Volunteers at an UWS yarn store knit prosthetic “knockers” for low-income women of color
Barbara Demorest figured her cancer doctor wasn’t making small talk when he asked if she could knit. The Washington state resident learned complications from a mastectomy prevented her from getting reconstructive surgery. Her doctor said the heavy, rubbery inserts worn in special post-mastectomy bras don’t work for everyone: they get hot and sweaty, irritate surgery scars, and cost $300 to $500. He showed her a printout of a hand-made, breast-shaped pillow with a link to a website.
Demorest immediately contacted the source — a yarn-store owner in Maine who had undergone mastectomy, and got her permission to share the pattern. She then asked a friend to knit her one.
“It changed my life,” she told a gathering at Knitty City on Manhattan’s Upper West Side. “It was soft, it was light, it was made by somebody who cared, and I could wear it in my bra … and my doctor said I could wear as it as soon as I could tolerate wearing a bra.”
That was six years ago. Now Demorest heads an all-volunteer foundation, giving out at least 1,000 prosthetics a month. More than 300 groups in the U.S. and 16 countries have joined the cause, donating the inserts to women, through doctors’ offices, clinics, hospitals, breast cancer support groups, and directly, through KnittedKnockers.org.
The hand-made “knockers” are the latest campaign of “craftivism” at Knitty City, an 11-year-old small business at 79th and Amsterdam Avenue which got international exposure last spring, making thousands of pink “pussy” hats for marchers protesting the Trump administration. Store owner Pearl Chin also donates yarn to an Asian women’s organization, holds free knitting classes during the summer in Bryant Park, and is handing out patterns to make “welcome blankets” for new immigrants.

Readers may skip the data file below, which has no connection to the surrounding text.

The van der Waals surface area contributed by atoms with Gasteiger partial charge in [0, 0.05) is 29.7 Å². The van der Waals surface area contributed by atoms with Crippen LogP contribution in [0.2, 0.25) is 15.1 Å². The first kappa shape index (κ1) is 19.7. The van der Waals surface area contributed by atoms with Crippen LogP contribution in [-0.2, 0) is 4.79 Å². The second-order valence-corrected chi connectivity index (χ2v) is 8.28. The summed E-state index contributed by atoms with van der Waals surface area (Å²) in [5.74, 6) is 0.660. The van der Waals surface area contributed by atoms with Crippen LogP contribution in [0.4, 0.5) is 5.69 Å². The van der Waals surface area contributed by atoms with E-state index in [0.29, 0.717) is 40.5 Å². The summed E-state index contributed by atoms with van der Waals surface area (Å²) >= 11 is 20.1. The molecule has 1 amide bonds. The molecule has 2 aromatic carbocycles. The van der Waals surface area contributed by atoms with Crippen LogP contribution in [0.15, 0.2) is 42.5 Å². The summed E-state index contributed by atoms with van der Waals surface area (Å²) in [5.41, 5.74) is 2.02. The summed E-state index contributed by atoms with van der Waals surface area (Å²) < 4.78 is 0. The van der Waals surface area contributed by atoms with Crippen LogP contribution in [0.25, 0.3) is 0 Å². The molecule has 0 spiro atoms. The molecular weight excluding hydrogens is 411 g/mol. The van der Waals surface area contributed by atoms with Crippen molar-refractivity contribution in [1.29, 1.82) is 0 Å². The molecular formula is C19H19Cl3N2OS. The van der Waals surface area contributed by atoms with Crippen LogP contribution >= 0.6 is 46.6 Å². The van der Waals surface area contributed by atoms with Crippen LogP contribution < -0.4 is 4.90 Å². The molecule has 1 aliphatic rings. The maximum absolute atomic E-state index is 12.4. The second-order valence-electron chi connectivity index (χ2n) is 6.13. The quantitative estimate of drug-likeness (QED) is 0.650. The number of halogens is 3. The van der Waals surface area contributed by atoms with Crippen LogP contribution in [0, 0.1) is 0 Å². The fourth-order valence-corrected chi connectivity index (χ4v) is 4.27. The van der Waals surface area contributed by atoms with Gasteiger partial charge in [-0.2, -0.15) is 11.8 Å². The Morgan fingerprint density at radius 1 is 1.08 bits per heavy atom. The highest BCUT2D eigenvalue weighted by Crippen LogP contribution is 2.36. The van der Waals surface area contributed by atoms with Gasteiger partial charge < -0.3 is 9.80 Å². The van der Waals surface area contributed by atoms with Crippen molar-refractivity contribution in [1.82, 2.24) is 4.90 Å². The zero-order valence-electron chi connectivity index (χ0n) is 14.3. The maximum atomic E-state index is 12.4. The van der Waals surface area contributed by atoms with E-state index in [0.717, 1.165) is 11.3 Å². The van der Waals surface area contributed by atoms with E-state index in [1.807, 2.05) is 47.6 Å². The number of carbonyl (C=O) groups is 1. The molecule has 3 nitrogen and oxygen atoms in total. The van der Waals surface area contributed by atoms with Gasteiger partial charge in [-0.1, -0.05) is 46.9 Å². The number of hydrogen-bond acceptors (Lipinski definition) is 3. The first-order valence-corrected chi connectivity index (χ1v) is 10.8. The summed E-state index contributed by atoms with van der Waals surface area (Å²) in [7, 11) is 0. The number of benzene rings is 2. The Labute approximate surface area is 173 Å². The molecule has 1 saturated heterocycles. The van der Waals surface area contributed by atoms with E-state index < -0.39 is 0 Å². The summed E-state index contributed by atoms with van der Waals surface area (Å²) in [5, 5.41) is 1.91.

Regulars gather on Tuesdays. However, anyone can come to the store for free patterns, help and discounts on yarn used to make the “knockers.” Chin expects Breast Cancer Awareness Month to generate even more interest in the project, which benefits LatinaSHARE, a support group serving low-income women of color in New York. When Chin brought them samples, “They looked at the colors and they said, ‘well, could you make them more colorful?’” And, they told her, cup-size matters: “’We’ll have to have them larger than that — C’s or D’s.’”
Maria Estrella, LatinaSHARE coordinator and volunteer breast cancer patient navigator at Bellevue Hospital, says the inserts can help many women feel more comfortable after mastectomy. While “the majority opt for reconstruction,” she says, healing, chemo and radiation can delay the procedure “up to a year.”
The American Cancer Society estimates one in eight women (252,710) will be diagnosed with invasive breast cancer this year, including 16,000 New Yorkers. While mastectomies are on rise, the American Society of Plastic Surgeons says, “less than half of all women who undergo mastectomy are currently offered breast reconstruction surgery, and fewer than 20 percent … undergo immediate reconstruction.”
In December, Demorest traveled to Rwanda to teach women how to make their own “knockers,” after learning reconstruction isn’t an option for most of them. They told her that some women are taught breast cancer is a curse, and were dying of shame rather than live with disfiguring surgery.
One Knitty City customer shows off a pair of purple knockers to the group, adding that she “says a prayer,” for the women who will get them. Others say they plan to attach personal messages to their finished projects. Demorest nods, telling the group she often gets asked, “Why not manufacture the prosthetics and sell them?”
“We’d be meeting one need, but we would be losing out so much on that caring factor,” says Demorest. “When you make the Knitted Knockers, you feel the sense of purpose with your knitting and your crocheting. You are making a difference in somebody’s life.”